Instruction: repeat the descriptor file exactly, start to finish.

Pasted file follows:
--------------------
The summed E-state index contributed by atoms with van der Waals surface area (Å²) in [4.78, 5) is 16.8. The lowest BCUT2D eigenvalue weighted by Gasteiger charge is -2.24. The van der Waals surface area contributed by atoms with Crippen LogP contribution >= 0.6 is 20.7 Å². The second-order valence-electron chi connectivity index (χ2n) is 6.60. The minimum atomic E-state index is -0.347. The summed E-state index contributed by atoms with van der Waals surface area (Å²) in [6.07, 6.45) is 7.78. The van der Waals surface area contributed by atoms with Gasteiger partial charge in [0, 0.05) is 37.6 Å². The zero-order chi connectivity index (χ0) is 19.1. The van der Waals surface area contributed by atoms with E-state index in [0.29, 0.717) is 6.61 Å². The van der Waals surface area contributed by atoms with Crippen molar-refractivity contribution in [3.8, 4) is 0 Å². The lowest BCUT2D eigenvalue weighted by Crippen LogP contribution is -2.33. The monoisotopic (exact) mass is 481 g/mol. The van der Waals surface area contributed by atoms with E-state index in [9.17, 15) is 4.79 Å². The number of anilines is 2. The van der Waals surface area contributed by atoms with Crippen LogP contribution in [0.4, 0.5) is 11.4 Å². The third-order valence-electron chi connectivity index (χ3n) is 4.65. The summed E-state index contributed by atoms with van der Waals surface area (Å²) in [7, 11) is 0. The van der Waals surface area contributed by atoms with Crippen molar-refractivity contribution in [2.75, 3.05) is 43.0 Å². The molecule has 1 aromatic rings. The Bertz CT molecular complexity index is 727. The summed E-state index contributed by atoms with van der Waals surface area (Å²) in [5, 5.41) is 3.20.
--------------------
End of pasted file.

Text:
The summed E-state index contributed by atoms with van der Waals surface area (Å²) in [4.78, 5) is 16.8. The lowest BCUT2D eigenvalue weighted by Gasteiger charge is -2.24. The van der Waals surface area contributed by atoms with Crippen LogP contribution >= 0.6 is 20.7 Å². The second-order valence-electron chi connectivity index (χ2n) is 6.60. The minimum atomic E-state index is -0.347. The summed E-state index contributed by atoms with van der Waals surface area (Å²) in [6.07, 6.45) is 7.78. The van der Waals surface area contributed by atoms with Gasteiger partial charge in [0, 0.05) is 37.6 Å². The zero-order chi connectivity index (χ0) is 19.1. The van der Waals surface area contributed by atoms with E-state index in [0.29, 0.717) is 6.61 Å². The van der Waals surface area contributed by atoms with Crippen molar-refractivity contribution in [3.8, 4) is 0 Å². The lowest BCUT2D eigenvalue weighted by Crippen LogP contribution is -2.33. The monoisotopic (exact) mass is 481 g/mol. The van der Waals surface area contributed by atoms with E-state index in [9.17, 15) is 4.79 Å². The number of anilines is 2. The van der Waals surface area contributed by atoms with Crippen LogP contribution in [0.4, 0.5) is 11.4 Å². The third-order valence-electron chi connectivity index (χ3n) is 4.65. The summed E-state index contributed by atoms with van der Waals surface area (Å²) in [7, 11) is 0. The van der Waals surface area contributed by atoms with Crippen molar-refractivity contribution in [2.75, 3.05) is 43.0 Å². The molecule has 1 aromatic rings. The Bertz CT molecular complexity index is 727. The summed E-state index contributed by atoms with van der Waals surface area (Å²) in [5, 5.41) is 3.20.